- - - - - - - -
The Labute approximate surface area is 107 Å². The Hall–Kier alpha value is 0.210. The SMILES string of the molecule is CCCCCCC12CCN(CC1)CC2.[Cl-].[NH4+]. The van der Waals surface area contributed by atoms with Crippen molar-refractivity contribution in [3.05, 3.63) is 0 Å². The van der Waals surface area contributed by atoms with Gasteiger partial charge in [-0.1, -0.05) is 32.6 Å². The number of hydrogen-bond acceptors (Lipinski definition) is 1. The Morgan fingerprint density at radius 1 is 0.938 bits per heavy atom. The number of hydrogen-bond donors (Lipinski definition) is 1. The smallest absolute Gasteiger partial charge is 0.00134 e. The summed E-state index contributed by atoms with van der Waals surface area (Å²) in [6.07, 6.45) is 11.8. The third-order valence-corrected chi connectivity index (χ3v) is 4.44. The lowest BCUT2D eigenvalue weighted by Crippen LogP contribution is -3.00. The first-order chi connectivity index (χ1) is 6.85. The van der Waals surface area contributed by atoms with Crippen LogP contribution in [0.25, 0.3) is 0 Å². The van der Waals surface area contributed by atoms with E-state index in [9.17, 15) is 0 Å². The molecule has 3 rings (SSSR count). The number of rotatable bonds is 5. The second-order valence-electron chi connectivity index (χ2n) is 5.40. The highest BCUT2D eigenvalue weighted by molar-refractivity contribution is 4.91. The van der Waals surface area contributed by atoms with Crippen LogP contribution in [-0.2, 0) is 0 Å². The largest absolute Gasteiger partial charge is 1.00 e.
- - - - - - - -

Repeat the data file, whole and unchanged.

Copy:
The Labute approximate surface area is 107 Å². The Hall–Kier alpha value is 0.210. The SMILES string of the molecule is CCCCCCC12CCN(CC1)CC2.[Cl-].[NH4+]. The van der Waals surface area contributed by atoms with Crippen molar-refractivity contribution in [3.05, 3.63) is 0 Å². The van der Waals surface area contributed by atoms with Gasteiger partial charge in [-0.1, -0.05) is 32.6 Å². The number of hydrogen-bond acceptors (Lipinski definition) is 1. The Morgan fingerprint density at radius 1 is 0.938 bits per heavy atom. The number of hydrogen-bond donors (Lipinski definition) is 1. The smallest absolute Gasteiger partial charge is 0.00134 e. The summed E-state index contributed by atoms with van der Waals surface area (Å²) in [6.07, 6.45) is 11.8. The third-order valence-corrected chi connectivity index (χ3v) is 4.44. The lowest BCUT2D eigenvalue weighted by Crippen LogP contribution is -3.00. The first-order chi connectivity index (χ1) is 6.85. The van der Waals surface area contributed by atoms with Crippen LogP contribution in [0.25, 0.3) is 0 Å². The van der Waals surface area contributed by atoms with E-state index in [9.17, 15) is 0 Å². The molecule has 3 rings (SSSR count). The number of rotatable bonds is 5. The second-order valence-electron chi connectivity index (χ2n) is 5.40. The highest BCUT2D eigenvalue weighted by molar-refractivity contribution is 4.91. The van der Waals surface area contributed by atoms with Crippen LogP contribution in [-0.2, 0) is 0 Å². The largest absolute Gasteiger partial charge is 1.00 e.